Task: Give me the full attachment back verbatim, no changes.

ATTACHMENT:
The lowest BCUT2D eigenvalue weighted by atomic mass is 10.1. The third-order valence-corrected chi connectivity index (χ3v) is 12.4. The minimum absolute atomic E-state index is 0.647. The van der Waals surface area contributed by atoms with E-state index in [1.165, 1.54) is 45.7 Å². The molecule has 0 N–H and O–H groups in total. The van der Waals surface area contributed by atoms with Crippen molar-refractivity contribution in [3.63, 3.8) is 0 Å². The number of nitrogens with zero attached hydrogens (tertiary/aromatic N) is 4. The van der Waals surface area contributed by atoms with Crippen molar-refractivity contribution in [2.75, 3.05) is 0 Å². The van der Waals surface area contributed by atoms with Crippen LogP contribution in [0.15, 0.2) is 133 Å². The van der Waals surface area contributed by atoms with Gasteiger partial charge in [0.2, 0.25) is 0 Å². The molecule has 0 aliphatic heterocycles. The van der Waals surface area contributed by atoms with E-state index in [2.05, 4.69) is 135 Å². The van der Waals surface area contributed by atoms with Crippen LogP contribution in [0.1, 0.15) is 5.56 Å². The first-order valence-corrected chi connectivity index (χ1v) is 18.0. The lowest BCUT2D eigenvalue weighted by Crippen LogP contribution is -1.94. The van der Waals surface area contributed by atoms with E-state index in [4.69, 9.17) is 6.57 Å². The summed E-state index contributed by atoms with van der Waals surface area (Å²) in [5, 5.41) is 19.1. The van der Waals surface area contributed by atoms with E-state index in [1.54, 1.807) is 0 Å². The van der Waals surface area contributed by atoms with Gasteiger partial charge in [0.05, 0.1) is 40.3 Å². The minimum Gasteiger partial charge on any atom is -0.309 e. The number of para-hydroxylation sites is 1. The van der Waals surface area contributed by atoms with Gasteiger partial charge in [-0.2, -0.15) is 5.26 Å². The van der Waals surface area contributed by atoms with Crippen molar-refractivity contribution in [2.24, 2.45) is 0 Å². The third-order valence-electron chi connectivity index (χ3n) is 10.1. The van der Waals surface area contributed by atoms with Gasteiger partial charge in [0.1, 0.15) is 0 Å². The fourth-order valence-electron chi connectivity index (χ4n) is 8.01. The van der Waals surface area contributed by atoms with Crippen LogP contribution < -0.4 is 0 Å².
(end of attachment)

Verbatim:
The lowest BCUT2D eigenvalue weighted by atomic mass is 10.1. The third-order valence-corrected chi connectivity index (χ3v) is 12.4. The minimum absolute atomic E-state index is 0.647. The van der Waals surface area contributed by atoms with E-state index in [1.165, 1.54) is 45.7 Å². The molecule has 0 N–H and O–H groups in total. The van der Waals surface area contributed by atoms with Crippen molar-refractivity contribution in [3.63, 3.8) is 0 Å². The number of nitrogens with zero attached hydrogens (tertiary/aromatic N) is 4. The van der Waals surface area contributed by atoms with Crippen molar-refractivity contribution in [2.75, 3.05) is 0 Å². The van der Waals surface area contributed by atoms with Crippen LogP contribution in [0.15, 0.2) is 133 Å². The van der Waals surface area contributed by atoms with Gasteiger partial charge in [0.2, 0.25) is 0 Å². The molecule has 0 aliphatic heterocycles. The van der Waals surface area contributed by atoms with E-state index in [2.05, 4.69) is 135 Å². The van der Waals surface area contributed by atoms with Crippen LogP contribution in [0.1, 0.15) is 5.56 Å². The first-order valence-corrected chi connectivity index (χ1v) is 18.0. The lowest BCUT2D eigenvalue weighted by Crippen LogP contribution is -1.94. The van der Waals surface area contributed by atoms with E-state index in [4.69, 9.17) is 6.57 Å². The summed E-state index contributed by atoms with van der Waals surface area (Å²) in [5, 5.41) is 19.1. The van der Waals surface area contributed by atoms with E-state index in [1.54, 1.807) is 0 Å². The van der Waals surface area contributed by atoms with Gasteiger partial charge in [0.05, 0.1) is 40.3 Å². The minimum Gasteiger partial charge on any atom is -0.309 e. The number of para-hydroxylation sites is 1. The van der Waals surface area contributed by atoms with Gasteiger partial charge in [-0.2, -0.15) is 5.26 Å². The van der Waals surface area contributed by atoms with Crippen molar-refractivity contribution in [2.24, 2.45) is 0 Å². The third-order valence-electron chi connectivity index (χ3n) is 10.1. The van der Waals surface area contributed by atoms with Gasteiger partial charge in [0.1, 0.15) is 0 Å². The fourth-order valence-electron chi connectivity index (χ4n) is 8.01. The van der Waals surface area contributed by atoms with Crippen LogP contribution < -0.4 is 0 Å².